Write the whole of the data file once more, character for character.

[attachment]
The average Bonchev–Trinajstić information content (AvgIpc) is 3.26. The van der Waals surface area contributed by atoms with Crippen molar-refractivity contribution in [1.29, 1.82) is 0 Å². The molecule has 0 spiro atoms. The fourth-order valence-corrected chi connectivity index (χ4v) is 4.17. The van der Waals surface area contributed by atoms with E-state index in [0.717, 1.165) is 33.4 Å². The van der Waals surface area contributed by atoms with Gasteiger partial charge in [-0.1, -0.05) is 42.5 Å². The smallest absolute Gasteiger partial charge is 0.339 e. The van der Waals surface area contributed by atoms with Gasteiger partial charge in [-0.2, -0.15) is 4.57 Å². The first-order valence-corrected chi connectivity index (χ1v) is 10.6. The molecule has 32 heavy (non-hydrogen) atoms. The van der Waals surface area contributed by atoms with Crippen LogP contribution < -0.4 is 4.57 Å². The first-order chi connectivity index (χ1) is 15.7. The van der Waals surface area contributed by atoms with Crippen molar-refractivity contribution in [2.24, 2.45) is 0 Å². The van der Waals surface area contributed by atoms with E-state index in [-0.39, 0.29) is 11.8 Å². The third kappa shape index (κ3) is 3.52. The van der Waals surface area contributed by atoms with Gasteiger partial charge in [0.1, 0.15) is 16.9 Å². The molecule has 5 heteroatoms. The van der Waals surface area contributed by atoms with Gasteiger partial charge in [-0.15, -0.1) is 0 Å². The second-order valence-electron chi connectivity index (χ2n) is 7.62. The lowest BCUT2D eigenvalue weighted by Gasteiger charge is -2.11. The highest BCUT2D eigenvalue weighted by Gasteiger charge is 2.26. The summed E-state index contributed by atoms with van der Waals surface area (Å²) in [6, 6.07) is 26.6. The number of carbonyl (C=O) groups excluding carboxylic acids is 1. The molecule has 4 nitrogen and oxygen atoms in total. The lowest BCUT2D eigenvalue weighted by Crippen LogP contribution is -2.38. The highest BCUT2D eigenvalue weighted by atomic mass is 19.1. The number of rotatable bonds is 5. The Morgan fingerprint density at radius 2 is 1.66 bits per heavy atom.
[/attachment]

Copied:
The average Bonchev–Trinajstić information content (AvgIpc) is 3.26. The van der Waals surface area contributed by atoms with Crippen molar-refractivity contribution in [1.29, 1.82) is 0 Å². The molecule has 0 spiro atoms. The fourth-order valence-corrected chi connectivity index (χ4v) is 4.17. The van der Waals surface area contributed by atoms with E-state index in [0.717, 1.165) is 33.4 Å². The van der Waals surface area contributed by atoms with Gasteiger partial charge in [-0.1, -0.05) is 42.5 Å². The smallest absolute Gasteiger partial charge is 0.339 e. The van der Waals surface area contributed by atoms with Gasteiger partial charge in [-0.2, -0.15) is 4.57 Å². The first-order valence-corrected chi connectivity index (χ1v) is 10.6. The molecule has 32 heavy (non-hydrogen) atoms. The van der Waals surface area contributed by atoms with Crippen LogP contribution < -0.4 is 4.57 Å². The first-order chi connectivity index (χ1) is 15.7. The van der Waals surface area contributed by atoms with Crippen molar-refractivity contribution in [2.24, 2.45) is 0 Å². The van der Waals surface area contributed by atoms with E-state index in [-0.39, 0.29) is 11.8 Å². The third kappa shape index (κ3) is 3.52. The van der Waals surface area contributed by atoms with Gasteiger partial charge in [0.1, 0.15) is 16.9 Å². The molecule has 5 heteroatoms. The van der Waals surface area contributed by atoms with Gasteiger partial charge in [-0.15, -0.1) is 0 Å². The second-order valence-electron chi connectivity index (χ2n) is 7.62. The lowest BCUT2D eigenvalue weighted by Gasteiger charge is -2.11. The highest BCUT2D eigenvalue weighted by Gasteiger charge is 2.26. The summed E-state index contributed by atoms with van der Waals surface area (Å²) in [6, 6.07) is 26.6. The number of carbonyl (C=O) groups excluding carboxylic acids is 1. The molecule has 4 nitrogen and oxygen atoms in total. The lowest BCUT2D eigenvalue weighted by Crippen LogP contribution is -2.38. The highest BCUT2D eigenvalue weighted by atomic mass is 19.1. The number of rotatable bonds is 5. The Morgan fingerprint density at radius 2 is 1.66 bits per heavy atom.